Single-family home construction surged in July on an acute housing shortage, but a rise in mortgage rates to near the highest levels in two decades could slow growth in new construction.
Single-family housing starts, which account for the bulk of housing construction, rose 6.7% last month to a seasonally adjusted annualized rate of 983,000 units, the Commerce Department said on Wednesday.
Data for June has been revised to show a drop in launches to 921,000 units instead of the previously reported 935,000 units.
The surge in groundbreaking was most notable in the West, where single-family home foundations increased by 28.5%.
In the Midwest, launches increased 12.5%.
However, they fell by 3.4% in the north-east and by 1.3% in the densely populated south.
The real estate market, suffering from aggressive monetary tightening by the Federal Reserve, is showing signs of stabilizing at lower levels, with housing construction and new home sales actually picking up.
However, any further improvement is likely to be held back by the renewed increase in mortgage rates.
According to mortgage financing agency Freddie Mac, the average interest rate on the popular 30-year fixed-rate mortgage has risen to 6.96% in recent weeks.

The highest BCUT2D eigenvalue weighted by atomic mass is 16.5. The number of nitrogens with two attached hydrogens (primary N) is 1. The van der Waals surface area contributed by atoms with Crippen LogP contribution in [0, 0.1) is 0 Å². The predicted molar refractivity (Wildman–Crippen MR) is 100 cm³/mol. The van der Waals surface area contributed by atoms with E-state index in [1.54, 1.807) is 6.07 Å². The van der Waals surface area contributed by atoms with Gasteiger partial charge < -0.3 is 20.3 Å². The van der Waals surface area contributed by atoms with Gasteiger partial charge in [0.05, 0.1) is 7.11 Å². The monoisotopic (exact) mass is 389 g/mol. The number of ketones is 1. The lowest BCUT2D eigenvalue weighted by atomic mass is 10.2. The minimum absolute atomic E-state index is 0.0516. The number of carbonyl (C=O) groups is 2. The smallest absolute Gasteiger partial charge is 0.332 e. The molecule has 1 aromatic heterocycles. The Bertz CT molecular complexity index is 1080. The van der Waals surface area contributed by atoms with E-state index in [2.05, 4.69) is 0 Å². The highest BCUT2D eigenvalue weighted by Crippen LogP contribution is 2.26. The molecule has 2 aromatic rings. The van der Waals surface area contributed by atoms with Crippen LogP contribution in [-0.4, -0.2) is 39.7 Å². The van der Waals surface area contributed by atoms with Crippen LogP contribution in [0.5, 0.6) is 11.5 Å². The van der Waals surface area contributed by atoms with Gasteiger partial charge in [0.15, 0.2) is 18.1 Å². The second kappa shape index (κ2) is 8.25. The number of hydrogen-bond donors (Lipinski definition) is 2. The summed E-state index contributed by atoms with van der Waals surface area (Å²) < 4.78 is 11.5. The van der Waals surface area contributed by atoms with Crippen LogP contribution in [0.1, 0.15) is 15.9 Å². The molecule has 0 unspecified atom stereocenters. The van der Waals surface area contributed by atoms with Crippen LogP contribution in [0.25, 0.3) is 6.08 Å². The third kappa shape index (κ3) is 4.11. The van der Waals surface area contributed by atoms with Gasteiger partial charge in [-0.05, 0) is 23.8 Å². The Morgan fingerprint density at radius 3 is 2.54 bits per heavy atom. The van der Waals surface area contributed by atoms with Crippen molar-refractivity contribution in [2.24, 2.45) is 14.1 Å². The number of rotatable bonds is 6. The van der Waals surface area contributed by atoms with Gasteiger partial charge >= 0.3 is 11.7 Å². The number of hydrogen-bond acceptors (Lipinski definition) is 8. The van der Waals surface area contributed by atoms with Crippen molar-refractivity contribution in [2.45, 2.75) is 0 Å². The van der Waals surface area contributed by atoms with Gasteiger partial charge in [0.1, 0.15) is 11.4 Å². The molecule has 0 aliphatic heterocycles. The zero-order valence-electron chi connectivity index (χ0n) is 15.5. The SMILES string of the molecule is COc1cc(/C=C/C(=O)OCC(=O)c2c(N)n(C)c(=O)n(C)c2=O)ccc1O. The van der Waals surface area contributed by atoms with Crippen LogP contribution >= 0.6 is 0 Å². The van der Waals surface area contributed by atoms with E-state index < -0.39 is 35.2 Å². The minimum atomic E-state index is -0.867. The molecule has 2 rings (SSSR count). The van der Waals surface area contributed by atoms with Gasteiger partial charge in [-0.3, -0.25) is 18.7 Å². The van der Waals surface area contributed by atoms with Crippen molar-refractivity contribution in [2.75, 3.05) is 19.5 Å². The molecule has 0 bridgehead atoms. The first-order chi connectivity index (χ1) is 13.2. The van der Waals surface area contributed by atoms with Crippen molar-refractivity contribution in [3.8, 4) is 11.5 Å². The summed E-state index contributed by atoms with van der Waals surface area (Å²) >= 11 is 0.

The rate is very close to the 7.08% seen in late October and early November, the highest since April 2002.
Mortgage rates near 7% were attributed to the fall in confidence among homebuilders in August, with the National Association of Home Builders noting that more homebuilders were offering incentives to attract buyers as they expected lower sales.
Housing starts of five or more units were flat in July at 460,000 units.
Demand for rental housing is slowing, largely due to higher mortgage rates putting some potential homebuyers out of the way. There is also a record stock of apartment buildings under construction.
Total housing starts rose 3.9% to 1.452 million units in July.
Economists polled by Reuters were forecasting launches to rise to 1.448 million units.
Permits for future single-family home construction rose 0.6% to 930,000 units in July.
Single-family building permits fell in the Northeast but rose in the Midwest and South.
In the West they were unchanged.
Approvals for housing projects of five units or more fell 0.2% to 464,000 units, the lowest since October 2020.
The total number of building permits increased slightly last month by 0.1% to 1.442 million units.
The number of homes approved for construction but not yet started fell 0.4% to 277,000 units.
The single-family housing backlog fell 0.7% to 140,000 units, while the segment’s completion rate rose 1.3% to 1.018 million units.
The stock of single-family homes under construction fell by 0.7% to 678,000 units.
The stock of multifamily units under construction rose 1.1% to 986,000 units, the highest level since the government began collecting data in 1970.